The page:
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ATK To Build SRMD Motor For Short Range Interceptor

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by Staff Writers
UPI Correspondent
Washington (UPI) Nov 10, 2006
Raytheon announced Thursday that it would work with Alliant Techsystems in building an engine for the short range Stunner Interceptor. Raytheon said it would work with Allied Techsystems, or ATK, "to develop the booster motor for the flexible, affordable and lethal Stunner Interceptor, an element of the Short Range Missile Defense (SRMD) program."

"ATK Tactical Systems' composite booster motor solution for the Stunner Interceptor supports our strategy of disruptive innovation in the terminal missile defense mission area," said Michael Booen, Raytheon vice president of Advanced Missile Defense and Directed Energy Weapons programs.

"Israel and the U.S. have a critical and immediate need for an affordable, highly effective short-range missile defense capability," said Jim Condon, vice president and general manager, ATK Tactical Systems Division. "We look forward to working with Raytheon and Rafael to develop the booster motor for the Stunner Interceptor."

As previously reported in United Press International's BMD Watch, Raytheon and Israel's Rafael Armament Development Authority in May won a contract from the U.S. Missile Defense Agency and the Israel Missile Defense Organization to develop an SRMD interceptor. The Stunner Interceptor is to be the outcome of that joint U.S.-Israeli program.

"The joint program aims to develop a common interceptor solution to defeat the proliferating threat of short-range ballistic missiles and rockets. Such threats are cheap, plentiful, easily concealed and largely exempt from international arms control accords," Raytheon said in its statement.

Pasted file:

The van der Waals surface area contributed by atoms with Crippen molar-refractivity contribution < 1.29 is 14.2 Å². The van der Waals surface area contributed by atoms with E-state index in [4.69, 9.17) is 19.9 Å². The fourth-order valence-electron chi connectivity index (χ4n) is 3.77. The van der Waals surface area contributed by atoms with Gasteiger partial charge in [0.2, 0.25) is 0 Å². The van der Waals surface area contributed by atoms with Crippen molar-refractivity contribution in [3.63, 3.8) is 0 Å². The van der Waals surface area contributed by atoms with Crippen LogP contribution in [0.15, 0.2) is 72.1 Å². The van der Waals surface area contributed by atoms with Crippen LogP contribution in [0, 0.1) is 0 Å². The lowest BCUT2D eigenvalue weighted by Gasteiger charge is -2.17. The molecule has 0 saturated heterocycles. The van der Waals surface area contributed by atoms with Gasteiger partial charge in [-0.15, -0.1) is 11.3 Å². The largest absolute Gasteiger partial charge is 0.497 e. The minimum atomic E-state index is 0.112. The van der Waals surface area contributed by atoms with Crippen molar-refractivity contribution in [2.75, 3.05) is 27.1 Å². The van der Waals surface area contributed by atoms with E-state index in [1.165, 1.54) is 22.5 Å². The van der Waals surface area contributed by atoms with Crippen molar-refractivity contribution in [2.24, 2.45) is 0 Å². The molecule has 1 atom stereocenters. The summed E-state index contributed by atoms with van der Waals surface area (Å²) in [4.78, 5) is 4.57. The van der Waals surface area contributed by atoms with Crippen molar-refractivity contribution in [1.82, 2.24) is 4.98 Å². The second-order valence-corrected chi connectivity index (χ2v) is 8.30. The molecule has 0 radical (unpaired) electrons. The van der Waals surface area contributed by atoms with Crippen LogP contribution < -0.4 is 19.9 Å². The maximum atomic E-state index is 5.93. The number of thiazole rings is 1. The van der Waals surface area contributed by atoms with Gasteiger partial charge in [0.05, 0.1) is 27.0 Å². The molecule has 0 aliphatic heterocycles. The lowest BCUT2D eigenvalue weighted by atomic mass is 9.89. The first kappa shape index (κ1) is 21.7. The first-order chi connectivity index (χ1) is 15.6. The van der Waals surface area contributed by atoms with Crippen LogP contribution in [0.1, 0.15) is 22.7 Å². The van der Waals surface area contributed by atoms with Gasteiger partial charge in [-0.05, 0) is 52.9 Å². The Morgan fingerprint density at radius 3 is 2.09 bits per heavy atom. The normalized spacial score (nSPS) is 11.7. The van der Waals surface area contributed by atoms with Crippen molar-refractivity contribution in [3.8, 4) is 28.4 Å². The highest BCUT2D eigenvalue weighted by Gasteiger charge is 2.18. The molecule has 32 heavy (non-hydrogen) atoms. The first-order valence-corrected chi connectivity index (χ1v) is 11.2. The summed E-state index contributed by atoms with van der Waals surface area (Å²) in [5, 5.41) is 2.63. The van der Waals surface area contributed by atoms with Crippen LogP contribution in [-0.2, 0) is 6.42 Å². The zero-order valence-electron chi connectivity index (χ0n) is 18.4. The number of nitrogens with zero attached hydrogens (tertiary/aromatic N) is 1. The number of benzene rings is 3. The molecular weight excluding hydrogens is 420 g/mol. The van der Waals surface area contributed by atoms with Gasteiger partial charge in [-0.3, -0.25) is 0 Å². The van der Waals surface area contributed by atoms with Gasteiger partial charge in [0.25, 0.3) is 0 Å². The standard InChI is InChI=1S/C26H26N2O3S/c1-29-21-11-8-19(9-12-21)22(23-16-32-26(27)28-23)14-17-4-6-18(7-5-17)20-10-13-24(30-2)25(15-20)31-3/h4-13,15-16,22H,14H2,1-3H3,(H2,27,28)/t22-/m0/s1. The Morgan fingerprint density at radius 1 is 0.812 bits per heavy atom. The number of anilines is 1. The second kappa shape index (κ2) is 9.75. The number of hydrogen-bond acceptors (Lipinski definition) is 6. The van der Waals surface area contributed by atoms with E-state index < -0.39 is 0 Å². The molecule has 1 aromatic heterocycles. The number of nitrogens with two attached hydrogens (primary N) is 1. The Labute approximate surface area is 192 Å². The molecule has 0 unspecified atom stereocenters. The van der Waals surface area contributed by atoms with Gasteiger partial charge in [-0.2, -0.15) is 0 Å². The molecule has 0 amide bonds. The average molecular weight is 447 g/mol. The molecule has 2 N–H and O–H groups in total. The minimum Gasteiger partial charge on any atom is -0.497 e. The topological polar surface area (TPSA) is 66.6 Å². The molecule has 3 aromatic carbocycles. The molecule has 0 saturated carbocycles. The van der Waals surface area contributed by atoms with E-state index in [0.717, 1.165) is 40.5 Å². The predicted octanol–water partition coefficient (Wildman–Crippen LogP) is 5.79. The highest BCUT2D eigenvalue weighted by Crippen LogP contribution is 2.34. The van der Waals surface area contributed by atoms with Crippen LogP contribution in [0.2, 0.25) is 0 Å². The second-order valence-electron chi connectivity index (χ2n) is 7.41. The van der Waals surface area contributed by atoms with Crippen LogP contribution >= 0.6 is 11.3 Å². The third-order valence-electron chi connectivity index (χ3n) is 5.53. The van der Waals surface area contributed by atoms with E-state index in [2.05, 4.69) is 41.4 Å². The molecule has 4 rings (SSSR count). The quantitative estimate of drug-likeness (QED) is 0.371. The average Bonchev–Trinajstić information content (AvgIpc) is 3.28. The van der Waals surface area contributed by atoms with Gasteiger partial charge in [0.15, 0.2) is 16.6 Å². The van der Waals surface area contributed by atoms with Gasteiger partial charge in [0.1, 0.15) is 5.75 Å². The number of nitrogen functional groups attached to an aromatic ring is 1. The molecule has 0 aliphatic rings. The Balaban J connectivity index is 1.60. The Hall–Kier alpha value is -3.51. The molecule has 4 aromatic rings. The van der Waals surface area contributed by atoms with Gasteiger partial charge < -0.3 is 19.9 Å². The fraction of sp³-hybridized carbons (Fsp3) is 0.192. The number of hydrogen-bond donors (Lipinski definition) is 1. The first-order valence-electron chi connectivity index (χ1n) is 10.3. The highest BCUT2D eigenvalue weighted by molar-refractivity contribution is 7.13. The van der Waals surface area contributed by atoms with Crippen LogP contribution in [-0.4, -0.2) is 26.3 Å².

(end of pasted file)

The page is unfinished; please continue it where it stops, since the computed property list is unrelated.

Raytheon said ATK would develop the Stunner's booster engine at its plants in Rocket City, W.Va., and Iuka, Miss. -0- Kremlin can counter U.S. BMD systems -- claim

Russia can deploy what it calls "effective technological solutions" to sharply reduce the effectiveness of U.S. ballistic missile defense systems that may be deployed in Central Europe, a Russian deputy defense minister warned earlier this month.

"Measures are being taken that will help parry U.S. efforts to deploy a BMD system. I cannot go into detail, but what I mean is -- let me say -- an asymmetric response. It involves quite simple but effective technological solutions we formulated a long time ago," Russian Deputy Defense Minister Gen. Alexei Moskovsky told the Interfax-AVN news agency Nov. 3.

Moskovsky's comments were the latest in a series of warnings that senior Russian defense officials and serving generals have been giving over the past two months in reaction to the growing willingness of the NATO alliance and of Poland and the Czech Republic, two former Soviet satellite nations that are now NATO member states, to allow U.S. forces to deploy ballistic missile defense systems in their countries in order to defend European nations from the possible future threat of Iranian nuclear-armed missiles.

In an article published in the Moscow newspaper Izvestiya on Oct. 17, Yevgeny Buzhinsky, the head of the Russian Defense Ministry's international military cooperation department, wrote that Russia would interpret the deployment of U.S. anti-ballistic missile units "near the Russian borders" as "a real threat to our deterrent forces," the Russian Strategic Rocket Forces.

"We would view that as an unfriendly gesture on behalf of the United States, some eastern European nations and NATO as a whole," he wrote. "Such actions would require taking adequate retaliatory measures of military and political character."

Source: United Press International

Related Links
Alliant Techsystems
Raytheon
Learn about missile defense at SpaceWar.com

US Ballistic Missile Defense Spending May Double
Washington (UPI) Nov 09, 2006
U.S. analysts have determined that annual Pentagon missile defense costs will nearly double by 2016. The analysts were from the Center for Defense Information, a liberal-leaning Washington think tank. Their conclusions were based on a study of a Congressional Budget Office report released last month. Currently, annual U.S. Department of of Defense missile defense expenditures are about $10 billion.







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